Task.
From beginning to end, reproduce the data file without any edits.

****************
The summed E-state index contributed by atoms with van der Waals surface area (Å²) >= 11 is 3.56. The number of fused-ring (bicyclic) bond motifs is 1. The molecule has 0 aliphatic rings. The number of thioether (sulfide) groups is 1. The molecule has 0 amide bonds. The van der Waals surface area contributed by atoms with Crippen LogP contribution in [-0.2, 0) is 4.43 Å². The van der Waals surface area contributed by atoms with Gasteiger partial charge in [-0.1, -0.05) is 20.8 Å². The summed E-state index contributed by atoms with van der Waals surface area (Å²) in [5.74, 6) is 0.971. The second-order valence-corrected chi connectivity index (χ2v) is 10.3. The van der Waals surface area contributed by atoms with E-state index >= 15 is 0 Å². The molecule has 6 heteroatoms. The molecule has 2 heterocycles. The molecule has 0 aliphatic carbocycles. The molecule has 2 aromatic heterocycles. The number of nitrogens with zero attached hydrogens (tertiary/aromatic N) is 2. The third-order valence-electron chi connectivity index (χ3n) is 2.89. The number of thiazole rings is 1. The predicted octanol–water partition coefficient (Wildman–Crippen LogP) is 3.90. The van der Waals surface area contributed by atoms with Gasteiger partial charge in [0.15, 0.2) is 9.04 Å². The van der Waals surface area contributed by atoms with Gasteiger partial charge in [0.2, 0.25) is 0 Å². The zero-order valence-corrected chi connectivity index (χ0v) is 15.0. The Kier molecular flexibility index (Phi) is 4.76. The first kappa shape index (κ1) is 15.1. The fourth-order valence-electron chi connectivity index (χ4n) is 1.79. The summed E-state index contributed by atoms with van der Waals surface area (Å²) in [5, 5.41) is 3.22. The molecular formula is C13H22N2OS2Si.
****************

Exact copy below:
The summed E-state index contributed by atoms with van der Waals surface area (Å²) >= 11 is 3.56. The number of fused-ring (bicyclic) bond motifs is 1. The molecule has 0 aliphatic rings. The number of thioether (sulfide) groups is 1. The molecule has 0 amide bonds. The van der Waals surface area contributed by atoms with Crippen LogP contribution in [-0.2, 0) is 4.43 Å². The van der Waals surface area contributed by atoms with Gasteiger partial charge in [-0.1, -0.05) is 20.8 Å². The summed E-state index contributed by atoms with van der Waals surface area (Å²) in [5.74, 6) is 0.971. The second-order valence-corrected chi connectivity index (χ2v) is 10.3. The van der Waals surface area contributed by atoms with E-state index >= 15 is 0 Å². The molecule has 6 heteroatoms. The molecule has 2 heterocycles. The molecule has 0 aliphatic carbocycles. The molecule has 2 aromatic heterocycles. The number of nitrogens with zero attached hydrogens (tertiary/aromatic N) is 2. The third-order valence-electron chi connectivity index (χ3n) is 2.89. The number of thiazole rings is 1. The predicted octanol–water partition coefficient (Wildman–Crippen LogP) is 3.90. The van der Waals surface area contributed by atoms with Gasteiger partial charge in [0.15, 0.2) is 9.04 Å². The van der Waals surface area contributed by atoms with Gasteiger partial charge in [0.2, 0.25) is 0 Å². The zero-order valence-corrected chi connectivity index (χ0v) is 15.0. The Kier molecular flexibility index (Phi) is 4.76. The first kappa shape index (κ1) is 15.1. The fourth-order valence-electron chi connectivity index (χ4n) is 1.79. The summed E-state index contributed by atoms with van der Waals surface area (Å²) in [5, 5.41) is 3.22. The molecular formula is C13H22N2OS2Si.